Wednesday, January 10, 2007

For the last few days Hong Kong has been swept by a cold wave, and one could see people wearing scarves, down jacket, fur-lined coats and so on, and everybody was complaining about the cold. Highs were in the 60s, and lows in the 50s. The fur-lined coats, by the way, are a cheat: the fur is only on the border of the hood and near the zipper, were it can be seen, but not on the inside of the coat.

Public transportation is fantastic. I love the double-decker buses for at least two reasons: it's nice to sit upstairs and look around, and they make me feel tall (the ceiling is just a few inches above my head). A single payment card is accepted by the several different companies that run buses, ferries, subway and trains; in fact, the card is also accepted by vending machines, convenience stores and many retail stores. It's as if in San Francisco one could shop at the Gap and pay with a Bart card.

Hong Kong is crowded, in a most enjoyable way. Not unlike Manhattan, here apartments are very small, so people spend most of their time, and do most of their socializing, outside. Plus, people seem to like to stay up until late. The result is that everywhere there are huge crowds of people who are out and about. After three months in LA, it's a great change of pace. The Chinese University is in the New Territories, which are as out of the way from the center as it sounds. If Hong Kong island is Manhattan, and Kowloon is Brooklyn, here we may as well be in Long Island. And, yet, the mall here in Sha Tin is open until 10pm or later, and it is lively until then every night.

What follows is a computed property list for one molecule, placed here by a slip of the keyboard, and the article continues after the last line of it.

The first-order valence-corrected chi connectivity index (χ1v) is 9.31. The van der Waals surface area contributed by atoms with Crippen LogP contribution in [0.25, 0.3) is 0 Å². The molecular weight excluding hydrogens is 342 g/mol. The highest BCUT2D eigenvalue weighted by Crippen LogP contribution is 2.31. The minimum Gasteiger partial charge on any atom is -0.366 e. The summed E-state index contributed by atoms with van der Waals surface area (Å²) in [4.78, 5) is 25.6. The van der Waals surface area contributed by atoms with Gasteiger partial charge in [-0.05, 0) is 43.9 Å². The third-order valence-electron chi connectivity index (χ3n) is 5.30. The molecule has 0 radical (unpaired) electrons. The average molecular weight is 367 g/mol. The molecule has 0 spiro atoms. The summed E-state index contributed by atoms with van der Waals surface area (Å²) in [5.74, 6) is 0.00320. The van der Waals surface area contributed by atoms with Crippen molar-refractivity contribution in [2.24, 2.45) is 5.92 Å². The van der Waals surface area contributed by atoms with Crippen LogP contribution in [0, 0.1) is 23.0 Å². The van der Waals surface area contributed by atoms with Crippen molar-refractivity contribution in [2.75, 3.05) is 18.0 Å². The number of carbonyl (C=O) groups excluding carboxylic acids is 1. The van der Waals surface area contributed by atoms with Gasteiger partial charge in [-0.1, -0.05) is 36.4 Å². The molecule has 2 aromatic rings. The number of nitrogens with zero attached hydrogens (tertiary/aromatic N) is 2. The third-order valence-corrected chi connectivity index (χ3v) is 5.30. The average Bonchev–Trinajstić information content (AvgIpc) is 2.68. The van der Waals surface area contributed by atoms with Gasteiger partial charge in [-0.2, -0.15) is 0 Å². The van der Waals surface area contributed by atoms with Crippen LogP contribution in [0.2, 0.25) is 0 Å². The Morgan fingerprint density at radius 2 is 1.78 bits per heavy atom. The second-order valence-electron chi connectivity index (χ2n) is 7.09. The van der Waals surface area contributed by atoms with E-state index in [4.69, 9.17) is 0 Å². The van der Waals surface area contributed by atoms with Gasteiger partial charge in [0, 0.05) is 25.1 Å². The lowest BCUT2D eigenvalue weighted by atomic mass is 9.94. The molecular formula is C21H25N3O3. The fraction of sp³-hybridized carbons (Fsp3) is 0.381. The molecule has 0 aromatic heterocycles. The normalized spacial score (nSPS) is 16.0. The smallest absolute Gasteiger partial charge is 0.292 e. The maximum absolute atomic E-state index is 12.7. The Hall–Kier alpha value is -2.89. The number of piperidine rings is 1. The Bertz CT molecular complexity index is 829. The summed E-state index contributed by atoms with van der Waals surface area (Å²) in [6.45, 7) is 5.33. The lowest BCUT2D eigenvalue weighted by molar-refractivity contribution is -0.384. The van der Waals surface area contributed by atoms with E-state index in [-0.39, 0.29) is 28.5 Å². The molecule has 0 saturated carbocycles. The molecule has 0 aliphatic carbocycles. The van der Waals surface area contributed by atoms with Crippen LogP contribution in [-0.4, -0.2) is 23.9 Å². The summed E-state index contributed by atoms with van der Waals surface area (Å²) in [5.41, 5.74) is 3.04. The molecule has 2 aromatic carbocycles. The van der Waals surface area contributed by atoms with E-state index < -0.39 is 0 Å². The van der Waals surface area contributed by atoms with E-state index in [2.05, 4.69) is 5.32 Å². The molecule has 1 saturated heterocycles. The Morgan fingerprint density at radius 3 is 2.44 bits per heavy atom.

I cannot decide if this is an expensive or a cheap city. Restaurants can be very cheap, but the cover charges in clubs and the cost of drinks in bars are a real scandal. Something should be done about it; perhaps someone should write angrily about such things on the internet.

The earthquake in Taiwan broke a major internet cable, and internet traffic has been slow in the south of China and here as well, so I could not post daily food updates. I apologizes to the countless disappointed readers (so far, Cantonese, dim sum, seafood, dim sum, hot pot, Shanghainese, Vietnamese, Western, Pekinese, dim sum, Cantonese).


  1. Anonymous Anonymous
    1/10/2007 11:42:00 AM

    The fur-lined coats, by the way, are a cheat: the fur is only on the border of the hood and near the zipper, were it can be seen, but not on the inside of the coat.

    Actually, it isn't cheat; they are simply responding to the Arctic conditions. Standard Arctic parkas (even down-filled ones) have a fur ruff around the hood and collar to break up the wind and keep it away from the face and other vulnerable areas. (The importance of the fur ruff is analyzed

  2. Blogger D. Sivakumar
    1/11/2007 10:06:00 AM

    Speaking of HK's excellent public transport system, is it true that (some of) the ferry services have been closed?

  3. Anonymous Anonymous
    1/11/2007 11:02:00 AM

    Luca omitted an important point about public transportation: the subway stops at around 1 am, but there're buses running throughout the night at regular intervals of about 20 mins. In particular, there's this bus that leaves from Central near Lam Kwai Fung and stops in front of our hotel in Shatin.

    The Star Ferry between Tsim Sha Tsui and Central is still running and costs merely HKD 2.20 each way (US $0.30). Taking the ferry at night is particularly delightful, although the rides feel much shorter these days.

  4. Blogger Luca
    1/11/2007 08:05:00 PM

    One historic ferry building in Central has been closed, and it's slated for demolition (which is causing big protests), but it has been replaced by a new one nearby. I don't think the move has caused a reduction of the ferry service.


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